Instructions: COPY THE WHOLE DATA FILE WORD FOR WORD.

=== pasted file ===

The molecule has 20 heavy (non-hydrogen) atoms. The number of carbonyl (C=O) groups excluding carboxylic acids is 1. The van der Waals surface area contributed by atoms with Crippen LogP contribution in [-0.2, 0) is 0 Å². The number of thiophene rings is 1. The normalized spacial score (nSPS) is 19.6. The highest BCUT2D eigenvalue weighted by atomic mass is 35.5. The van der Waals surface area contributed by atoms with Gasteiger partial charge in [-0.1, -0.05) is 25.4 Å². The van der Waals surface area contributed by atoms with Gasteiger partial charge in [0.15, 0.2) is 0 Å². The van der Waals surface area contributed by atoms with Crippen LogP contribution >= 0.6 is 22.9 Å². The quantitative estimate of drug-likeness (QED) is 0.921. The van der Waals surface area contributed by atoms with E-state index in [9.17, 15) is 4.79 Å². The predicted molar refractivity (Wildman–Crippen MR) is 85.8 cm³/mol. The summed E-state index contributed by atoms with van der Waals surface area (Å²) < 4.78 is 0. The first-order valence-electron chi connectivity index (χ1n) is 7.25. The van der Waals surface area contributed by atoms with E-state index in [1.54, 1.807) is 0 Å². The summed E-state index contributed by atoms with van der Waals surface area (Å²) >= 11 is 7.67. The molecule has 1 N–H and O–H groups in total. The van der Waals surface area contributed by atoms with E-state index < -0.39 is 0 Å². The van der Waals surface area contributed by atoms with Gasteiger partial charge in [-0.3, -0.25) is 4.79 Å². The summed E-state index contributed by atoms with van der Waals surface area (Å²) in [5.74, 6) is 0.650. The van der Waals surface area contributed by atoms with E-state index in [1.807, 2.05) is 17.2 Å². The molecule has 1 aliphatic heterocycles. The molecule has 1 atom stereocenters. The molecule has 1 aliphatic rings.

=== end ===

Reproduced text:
The molecule has 20 heavy (non-hydrogen) atoms. The number of carbonyl (C=O) groups excluding carboxylic acids is 1. The van der Waals surface area contributed by atoms with Crippen LogP contribution in [-0.2, 0) is 0 Å². The number of thiophene rings is 1. The normalized spacial score (nSPS) is 19.6. The highest BCUT2D eigenvalue weighted by atomic mass is 35.5. The van der Waals surface area contributed by atoms with Gasteiger partial charge in [-0.1, -0.05) is 25.4 Å². The van der Waals surface area contributed by atoms with Gasteiger partial charge in [0.15, 0.2) is 0 Å². The van der Waals surface area contributed by atoms with Crippen LogP contribution >= 0.6 is 22.9 Å². The quantitative estimate of drug-likeness (QED) is 0.921. The van der Waals surface area contributed by atoms with E-state index in [9.17, 15) is 4.79 Å². The predicted molar refractivity (Wildman–Crippen MR) is 85.8 cm³/mol. The summed E-state index contributed by atoms with van der Waals surface area (Å²) < 4.78 is 0. The first-order valence-electron chi connectivity index (χ1n) is 7.25. The van der Waals surface area contributed by atoms with E-state index in [1.54, 1.807) is 0 Å². The summed E-state index contributed by atoms with van der Waals surface area (Å²) >= 11 is 7.67. The molecule has 1 N–H and O–H groups in total. The van der Waals surface area contributed by atoms with E-state index < -0.39 is 0 Å². The van der Waals surface area contributed by atoms with Gasteiger partial charge in [-0.3, -0.25) is 4.79 Å². The summed E-state index contributed by atoms with van der Waals surface area (Å²) in [5.74, 6) is 0.650. The van der Waals surface area contributed by atoms with E-state index in [1.807, 2.05) is 17.2 Å². The molecule has 1 aliphatic heterocycles. The molecule has 1 atom stereocenters. The molecule has 1 aliphatic rings.